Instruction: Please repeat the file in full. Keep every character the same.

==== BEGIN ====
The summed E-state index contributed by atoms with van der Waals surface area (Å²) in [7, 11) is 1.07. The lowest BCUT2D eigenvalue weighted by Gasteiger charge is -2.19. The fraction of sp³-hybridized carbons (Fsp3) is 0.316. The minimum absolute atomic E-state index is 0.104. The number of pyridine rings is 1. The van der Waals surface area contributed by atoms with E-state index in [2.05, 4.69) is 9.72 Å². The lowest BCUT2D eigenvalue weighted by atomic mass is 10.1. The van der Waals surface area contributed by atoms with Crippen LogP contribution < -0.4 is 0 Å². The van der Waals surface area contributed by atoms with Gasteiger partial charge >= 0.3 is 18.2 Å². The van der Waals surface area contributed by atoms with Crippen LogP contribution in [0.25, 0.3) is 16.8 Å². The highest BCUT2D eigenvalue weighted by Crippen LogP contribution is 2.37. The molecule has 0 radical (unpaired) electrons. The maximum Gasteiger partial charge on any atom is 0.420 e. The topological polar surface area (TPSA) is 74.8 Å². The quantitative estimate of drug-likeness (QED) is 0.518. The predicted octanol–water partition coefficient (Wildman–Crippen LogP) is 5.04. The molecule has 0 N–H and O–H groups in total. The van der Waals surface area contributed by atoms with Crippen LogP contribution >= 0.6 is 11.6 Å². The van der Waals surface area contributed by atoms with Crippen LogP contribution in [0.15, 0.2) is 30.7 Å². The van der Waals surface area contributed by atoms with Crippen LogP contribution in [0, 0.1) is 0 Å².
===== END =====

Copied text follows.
The summed E-state index contributed by atoms with van der Waals surface area (Å²) in [7, 11) is 1.07. The lowest BCUT2D eigenvalue weighted by Gasteiger charge is -2.19. The fraction of sp³-hybridized carbons (Fsp3) is 0.316. The minimum absolute atomic E-state index is 0.104. The number of pyridine rings is 1. The van der Waals surface area contributed by atoms with E-state index in [2.05, 4.69) is 9.72 Å². The lowest BCUT2D eigenvalue weighted by atomic mass is 10.1. The van der Waals surface area contributed by atoms with Crippen LogP contribution < -0.4 is 0 Å². The van der Waals surface area contributed by atoms with Gasteiger partial charge >= 0.3 is 18.2 Å². The van der Waals surface area contributed by atoms with Crippen LogP contribution in [0.25, 0.3) is 16.8 Å². The highest BCUT2D eigenvalue weighted by Crippen LogP contribution is 2.37. The molecule has 0 radical (unpaired) electrons. The maximum Gasteiger partial charge on any atom is 0.420 e. The topological polar surface area (TPSA) is 74.8 Å². The quantitative estimate of drug-likeness (QED) is 0.518. The predicted octanol–water partition coefficient (Wildman–Crippen LogP) is 5.04. The molecule has 0 N–H and O–H groups in total. The van der Waals surface area contributed by atoms with Crippen LogP contribution >= 0.6 is 11.6 Å². The van der Waals surface area contributed by atoms with Crippen LogP contribution in [0.15, 0.2) is 30.7 Å². The van der Waals surface area contributed by atoms with Crippen LogP contribution in [0, 0.1) is 0 Å².